Parlez vous Francais? – The perils of online translation

Amazing, the internet. You can feed a phrase in one of the major world languages into a translation site like Babel Fish (babelfish.yahoo.com), and out it will come another. Type, for example, “internet translation sites like Babel Fish are more trouble than they’re worth”, click the “English-to-French” button, and you get “les emplacements de traduction d’internet comme des poissons de Babel sont plus d’ennui que la valeur de they’re”. Put back into English, that yields “the sites of d’internet translation as of fish of Babel are more d’ennui that the value of they’re”, which, you will agree, is about as close to the original as to make no meaningful difference.

So when indignant officials at the Dutch foreign ministry received an email from a group of Israeli journalists that began, “Helloh bud, enclosed five of the questions in honor of the foreign minister: The mother your visit in Israel is a sleep to the favor or to the bed your mind on the conflict are Israeli Palestinian,” they might perhaps have guessed what had happened.

An article in the Guardian Unlimited, How Babel Fish almost caused a diplomatic incident, is a tragi-comic account of the perils of online translation services.  The article deals with Babelfish and how the system, in mistakeing the Hebrew word for “if” (ha’im) for the Hebrew word for “mother” (ha’ima) nearly created a diplomatic row.  Clearly, online translation  has some way to go before prime time.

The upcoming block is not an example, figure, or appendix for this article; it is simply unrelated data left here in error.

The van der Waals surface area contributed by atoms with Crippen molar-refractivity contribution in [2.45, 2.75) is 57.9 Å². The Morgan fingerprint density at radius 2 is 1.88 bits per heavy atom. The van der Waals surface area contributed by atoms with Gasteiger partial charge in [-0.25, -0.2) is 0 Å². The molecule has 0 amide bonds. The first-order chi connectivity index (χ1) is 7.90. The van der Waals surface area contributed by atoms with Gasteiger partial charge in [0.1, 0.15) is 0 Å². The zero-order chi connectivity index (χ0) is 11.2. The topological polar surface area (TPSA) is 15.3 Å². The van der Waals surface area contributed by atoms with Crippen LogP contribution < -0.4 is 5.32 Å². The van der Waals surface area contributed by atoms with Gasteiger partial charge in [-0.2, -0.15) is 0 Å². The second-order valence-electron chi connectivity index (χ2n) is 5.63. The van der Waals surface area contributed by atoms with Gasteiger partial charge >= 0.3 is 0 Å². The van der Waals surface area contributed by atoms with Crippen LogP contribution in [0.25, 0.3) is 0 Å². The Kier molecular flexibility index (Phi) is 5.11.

Here’s a comparison between Babelfish and Google Translate, which switched the translation system from Systran to its own machine translation system for all the 25 language pairs available on the site.

Original text (completely hypothetical statement, of course)

I don’t believe this government is interested in human  rights in the least.

Babelfish

I don’t croient que ce gouvernement est intéressé par des droits de l’homme dans les mineurs.

and when translated back into English

I don’t believe that this government is interested by rights of l’homme in the minors.

Google Translate

Je ne crois pas que ce gouvernement est intéressé à l’homme Les droits en moins.

and when translated back into English

I do not believe that this government is interested in the man The rights and less.

This makes about as much sense as the Sri Lankan President or George Bush, which clearly won’t do if we are to take these services seriously.

Skype’s taken a different route (see I don’t speak Tamil – Skype to the rescue?), which I’ve never used and would be interested to know from anyone who as on whether it lived up to expectations and what, if any, the pitfalls were.

See also:

Trackbacks/Pingbacks

  1. Sri Lankan Mission website in Geneva: The flipside of getting to #1 « ICT for Peacebuilding (ICT4Peace) - August 15, 2008

    […] look and feel, which features online translation of the site (through Google Translate). Clearly, no one at the Mission knows the perils of relying on machine translation for diplomatic […]

  2. Real time machine translation: The present and future « ICT for Peacebuilding (ICT4Peace) - March 3, 2010

    […] well beyond the corporate world where this technology will be first deployed. Let’s be clear, significant perils of machine translation are well known and unlikely to go away for the next few years. And Microsoft is not the only one experimenting […]

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